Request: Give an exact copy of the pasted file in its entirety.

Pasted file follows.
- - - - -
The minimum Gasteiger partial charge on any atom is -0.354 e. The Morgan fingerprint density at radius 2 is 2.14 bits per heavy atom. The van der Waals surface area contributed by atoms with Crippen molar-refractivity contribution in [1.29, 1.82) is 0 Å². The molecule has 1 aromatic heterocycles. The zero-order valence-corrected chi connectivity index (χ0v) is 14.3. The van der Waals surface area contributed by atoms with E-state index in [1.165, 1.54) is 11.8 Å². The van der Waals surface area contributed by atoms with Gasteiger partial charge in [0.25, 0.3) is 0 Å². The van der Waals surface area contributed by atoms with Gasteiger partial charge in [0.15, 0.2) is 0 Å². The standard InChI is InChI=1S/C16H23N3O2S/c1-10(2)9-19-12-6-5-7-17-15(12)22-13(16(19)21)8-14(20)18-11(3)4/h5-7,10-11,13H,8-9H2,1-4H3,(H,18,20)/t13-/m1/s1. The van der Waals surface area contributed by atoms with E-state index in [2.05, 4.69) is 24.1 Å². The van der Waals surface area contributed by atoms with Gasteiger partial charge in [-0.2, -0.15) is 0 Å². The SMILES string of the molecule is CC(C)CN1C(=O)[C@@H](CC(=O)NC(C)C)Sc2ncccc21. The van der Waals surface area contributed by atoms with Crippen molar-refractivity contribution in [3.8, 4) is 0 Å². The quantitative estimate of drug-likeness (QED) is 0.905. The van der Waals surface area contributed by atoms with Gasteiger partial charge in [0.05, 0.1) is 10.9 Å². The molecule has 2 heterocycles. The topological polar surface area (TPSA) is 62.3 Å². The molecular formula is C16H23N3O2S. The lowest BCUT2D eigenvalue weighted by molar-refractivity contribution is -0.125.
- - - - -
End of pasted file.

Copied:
The minimum Gasteiger partial charge on any atom is -0.354 e. The Morgan fingerprint density at radius 2 is 2.14 bits per heavy atom. The van der Waals surface area contributed by atoms with Crippen molar-refractivity contribution in [1.29, 1.82) is 0 Å². The molecule has 1 aromatic heterocycles. The zero-order valence-corrected chi connectivity index (χ0v) is 14.3. The van der Waals surface area contributed by atoms with E-state index in [1.165, 1.54) is 11.8 Å². The van der Waals surface area contributed by atoms with Gasteiger partial charge in [0.25, 0.3) is 0 Å². The van der Waals surface area contributed by atoms with Gasteiger partial charge in [0.15, 0.2) is 0 Å². The standard InChI is InChI=1S/C16H23N3O2S/c1-10(2)9-19-12-6-5-7-17-15(12)22-13(16(19)21)8-14(20)18-11(3)4/h5-7,10-11,13H,8-9H2,1-4H3,(H,18,20)/t13-/m1/s1. The van der Waals surface area contributed by atoms with E-state index in [2.05, 4.69) is 24.1 Å². The van der Waals surface area contributed by atoms with Gasteiger partial charge in [-0.2, -0.15) is 0 Å². The SMILES string of the molecule is CC(C)CN1C(=O)[C@@H](CC(=O)NC(C)C)Sc2ncccc21. The van der Waals surface area contributed by atoms with Crippen molar-refractivity contribution in [3.8, 4) is 0 Å². The quantitative estimate of drug-likeness (QED) is 0.905. The van der Waals surface area contributed by atoms with Gasteiger partial charge in [0.05, 0.1) is 10.9 Å². The molecule has 2 heterocycles. The topological polar surface area (TPSA) is 62.3 Å². The molecular formula is C16H23N3O2S. The lowest BCUT2D eigenvalue weighted by molar-refractivity contribution is -0.125.